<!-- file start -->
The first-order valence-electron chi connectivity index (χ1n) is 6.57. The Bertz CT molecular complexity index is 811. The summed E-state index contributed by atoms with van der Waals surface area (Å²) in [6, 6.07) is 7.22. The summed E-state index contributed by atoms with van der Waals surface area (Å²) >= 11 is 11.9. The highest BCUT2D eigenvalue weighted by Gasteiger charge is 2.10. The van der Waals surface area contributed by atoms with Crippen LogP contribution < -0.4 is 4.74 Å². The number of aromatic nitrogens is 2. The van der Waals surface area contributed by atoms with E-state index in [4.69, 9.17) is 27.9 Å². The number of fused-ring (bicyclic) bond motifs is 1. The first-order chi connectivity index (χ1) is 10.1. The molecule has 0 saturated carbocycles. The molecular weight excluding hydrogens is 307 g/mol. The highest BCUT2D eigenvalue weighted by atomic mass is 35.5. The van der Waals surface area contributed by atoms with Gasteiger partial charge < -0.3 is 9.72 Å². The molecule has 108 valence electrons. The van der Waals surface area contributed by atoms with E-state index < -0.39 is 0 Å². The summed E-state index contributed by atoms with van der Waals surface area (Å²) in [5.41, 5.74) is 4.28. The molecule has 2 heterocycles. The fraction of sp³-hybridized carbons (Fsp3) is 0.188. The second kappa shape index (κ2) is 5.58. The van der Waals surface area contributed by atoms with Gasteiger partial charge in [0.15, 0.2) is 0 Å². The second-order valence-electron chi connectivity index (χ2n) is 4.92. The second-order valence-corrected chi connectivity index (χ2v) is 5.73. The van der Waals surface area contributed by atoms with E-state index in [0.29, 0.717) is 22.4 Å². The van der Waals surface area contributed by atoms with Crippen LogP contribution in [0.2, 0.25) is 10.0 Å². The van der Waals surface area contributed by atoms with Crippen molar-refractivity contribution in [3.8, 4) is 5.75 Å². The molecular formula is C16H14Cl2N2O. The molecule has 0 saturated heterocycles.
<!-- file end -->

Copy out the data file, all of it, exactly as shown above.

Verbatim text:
The first-order valence-electron chi connectivity index (χ1n) is 6.57. The Bertz CT molecular complexity index is 811. The summed E-state index contributed by atoms with van der Waals surface area (Å²) in [6, 6.07) is 7.22. The summed E-state index contributed by atoms with van der Waals surface area (Å²) >= 11 is 11.9. The highest BCUT2D eigenvalue weighted by Gasteiger charge is 2.10. The van der Waals surface area contributed by atoms with Crippen LogP contribution < -0.4 is 4.74 Å². The number of aromatic nitrogens is 2. The van der Waals surface area contributed by atoms with E-state index in [4.69, 9.17) is 27.9 Å². The number of fused-ring (bicyclic) bond motifs is 1. The first-order chi connectivity index (χ1) is 10.1. The molecule has 0 saturated carbocycles. The molecular weight excluding hydrogens is 307 g/mol. The highest BCUT2D eigenvalue weighted by atomic mass is 35.5. The van der Waals surface area contributed by atoms with Gasteiger partial charge < -0.3 is 9.72 Å². The molecule has 108 valence electrons. The van der Waals surface area contributed by atoms with E-state index < -0.39 is 0 Å². The summed E-state index contributed by atoms with van der Waals surface area (Å²) in [5.41, 5.74) is 4.28. The molecule has 2 heterocycles. The fraction of sp³-hybridized carbons (Fsp3) is 0.188. The second kappa shape index (κ2) is 5.58. The van der Waals surface area contributed by atoms with Gasteiger partial charge in [0.15, 0.2) is 0 Å². The second-order valence-electron chi connectivity index (χ2n) is 4.92. The second-order valence-corrected chi connectivity index (χ2v) is 5.73. The van der Waals surface area contributed by atoms with E-state index in [0.29, 0.717) is 22.4 Å². The van der Waals surface area contributed by atoms with Crippen LogP contribution in [0.2, 0.25) is 10.0 Å². The van der Waals surface area contributed by atoms with Crippen molar-refractivity contribution in [3.8, 4) is 5.75 Å². The molecular formula is C16H14Cl2N2O. The molecule has 0 saturated heterocycles.